By Mary Elizabeth Dallas
People with insomnia have trouble concentrating during the day because the "wandering mind" areas of their brains may not be turned off, according to a new study.
Using brain imaging technology, researchers found that people with insomnia who were performing a working memory task did not rely less on the "default mode" regions of their brain that are usually active only when the mind is wandering.
The findings might help explain why insomniacs do not function as efficiently during the day, and could also lead to improved treatments for the sleep disorder, according to the authors of the study published in the September issue of the journal Sleep.
"We found that insomnia subjects did not properly turn on brain regions critical to a working memory task and did not turn off 'mind-wandering' brain regions irrelevant to the task," study lead author Sean Drummond said in a journal news release. "Based on these results, it is not surprising that someone with insomnia would feel like they are working harder to do the same job as a healthy sleeper."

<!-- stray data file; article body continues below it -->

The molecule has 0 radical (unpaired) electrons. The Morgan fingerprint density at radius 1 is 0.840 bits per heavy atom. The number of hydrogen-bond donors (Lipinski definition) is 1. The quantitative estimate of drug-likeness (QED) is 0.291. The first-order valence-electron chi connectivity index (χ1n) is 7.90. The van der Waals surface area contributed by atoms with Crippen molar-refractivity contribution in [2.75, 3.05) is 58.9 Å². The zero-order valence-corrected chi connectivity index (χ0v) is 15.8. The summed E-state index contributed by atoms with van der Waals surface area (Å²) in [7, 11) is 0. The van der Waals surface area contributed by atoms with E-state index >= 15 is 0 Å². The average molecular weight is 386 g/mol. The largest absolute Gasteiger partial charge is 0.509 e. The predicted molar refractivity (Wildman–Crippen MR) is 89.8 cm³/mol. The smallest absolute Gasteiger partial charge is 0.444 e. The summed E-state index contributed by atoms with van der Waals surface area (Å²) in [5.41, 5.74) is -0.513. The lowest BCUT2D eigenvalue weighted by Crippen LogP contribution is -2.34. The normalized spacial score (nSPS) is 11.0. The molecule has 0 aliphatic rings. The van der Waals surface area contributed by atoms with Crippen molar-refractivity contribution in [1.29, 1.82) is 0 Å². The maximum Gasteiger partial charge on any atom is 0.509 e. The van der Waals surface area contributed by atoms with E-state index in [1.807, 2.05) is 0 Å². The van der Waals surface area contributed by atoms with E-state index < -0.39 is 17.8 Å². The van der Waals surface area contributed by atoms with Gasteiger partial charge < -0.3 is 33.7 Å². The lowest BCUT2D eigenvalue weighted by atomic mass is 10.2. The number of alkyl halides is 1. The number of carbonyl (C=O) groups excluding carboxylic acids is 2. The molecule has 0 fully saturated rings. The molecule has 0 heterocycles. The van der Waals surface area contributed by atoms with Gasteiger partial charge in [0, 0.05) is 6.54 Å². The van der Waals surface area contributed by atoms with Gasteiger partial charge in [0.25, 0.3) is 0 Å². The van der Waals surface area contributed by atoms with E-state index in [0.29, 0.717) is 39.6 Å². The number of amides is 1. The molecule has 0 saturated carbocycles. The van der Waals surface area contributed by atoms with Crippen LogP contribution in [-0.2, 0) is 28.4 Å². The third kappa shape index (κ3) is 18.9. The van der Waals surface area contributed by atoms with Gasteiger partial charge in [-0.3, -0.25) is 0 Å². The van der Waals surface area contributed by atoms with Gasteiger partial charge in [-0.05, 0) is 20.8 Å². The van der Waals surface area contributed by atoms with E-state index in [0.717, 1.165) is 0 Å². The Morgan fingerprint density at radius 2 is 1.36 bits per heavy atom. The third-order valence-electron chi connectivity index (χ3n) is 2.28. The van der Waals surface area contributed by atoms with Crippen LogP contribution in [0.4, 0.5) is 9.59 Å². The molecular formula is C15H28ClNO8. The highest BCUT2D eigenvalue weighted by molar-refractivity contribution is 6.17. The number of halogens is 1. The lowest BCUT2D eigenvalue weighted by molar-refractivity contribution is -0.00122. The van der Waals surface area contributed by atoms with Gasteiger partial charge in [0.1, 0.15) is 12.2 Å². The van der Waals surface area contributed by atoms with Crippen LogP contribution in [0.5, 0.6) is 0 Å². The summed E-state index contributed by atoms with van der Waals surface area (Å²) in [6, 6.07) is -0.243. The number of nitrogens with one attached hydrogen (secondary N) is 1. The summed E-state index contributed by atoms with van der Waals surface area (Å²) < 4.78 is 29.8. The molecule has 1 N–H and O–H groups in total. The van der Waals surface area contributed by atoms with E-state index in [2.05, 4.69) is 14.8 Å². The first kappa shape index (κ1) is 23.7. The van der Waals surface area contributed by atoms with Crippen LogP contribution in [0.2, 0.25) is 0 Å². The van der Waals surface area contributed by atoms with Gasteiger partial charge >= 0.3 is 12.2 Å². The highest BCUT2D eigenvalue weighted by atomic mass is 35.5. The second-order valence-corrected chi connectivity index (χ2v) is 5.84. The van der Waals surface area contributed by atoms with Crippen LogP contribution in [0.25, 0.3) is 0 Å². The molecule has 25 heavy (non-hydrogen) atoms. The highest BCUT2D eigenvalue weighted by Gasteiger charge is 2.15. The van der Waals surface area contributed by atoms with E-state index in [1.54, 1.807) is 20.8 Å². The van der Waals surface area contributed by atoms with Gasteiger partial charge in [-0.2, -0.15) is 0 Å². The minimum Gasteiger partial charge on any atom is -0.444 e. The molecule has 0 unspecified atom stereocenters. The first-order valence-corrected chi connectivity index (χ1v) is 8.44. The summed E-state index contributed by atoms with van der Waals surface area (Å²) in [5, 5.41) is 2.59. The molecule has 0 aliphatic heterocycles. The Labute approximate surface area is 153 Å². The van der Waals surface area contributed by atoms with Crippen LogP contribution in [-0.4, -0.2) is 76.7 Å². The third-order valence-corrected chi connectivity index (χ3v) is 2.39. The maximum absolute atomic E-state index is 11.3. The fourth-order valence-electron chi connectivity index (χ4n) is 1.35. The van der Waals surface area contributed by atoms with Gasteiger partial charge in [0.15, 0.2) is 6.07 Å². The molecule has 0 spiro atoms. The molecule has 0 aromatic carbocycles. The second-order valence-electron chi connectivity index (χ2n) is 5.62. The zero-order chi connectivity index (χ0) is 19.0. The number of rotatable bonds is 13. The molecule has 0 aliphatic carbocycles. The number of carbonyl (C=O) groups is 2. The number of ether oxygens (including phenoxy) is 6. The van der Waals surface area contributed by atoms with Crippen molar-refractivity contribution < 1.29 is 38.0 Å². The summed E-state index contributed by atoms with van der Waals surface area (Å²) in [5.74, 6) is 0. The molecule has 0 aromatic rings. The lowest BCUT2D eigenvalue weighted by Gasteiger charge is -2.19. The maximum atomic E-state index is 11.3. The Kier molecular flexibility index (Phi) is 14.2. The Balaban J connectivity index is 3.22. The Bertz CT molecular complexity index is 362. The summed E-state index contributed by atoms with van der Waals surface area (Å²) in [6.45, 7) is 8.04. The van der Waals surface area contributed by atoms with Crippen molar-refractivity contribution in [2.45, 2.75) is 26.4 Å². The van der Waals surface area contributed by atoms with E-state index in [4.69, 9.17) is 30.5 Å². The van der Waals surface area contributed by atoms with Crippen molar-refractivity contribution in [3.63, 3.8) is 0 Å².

Drummond is an associate professor in the department of psychiatry at the University of California, San Diego, and the VA San Diego Healthcare System, as well as the secretary/treasurer of the Sleep Research Society.
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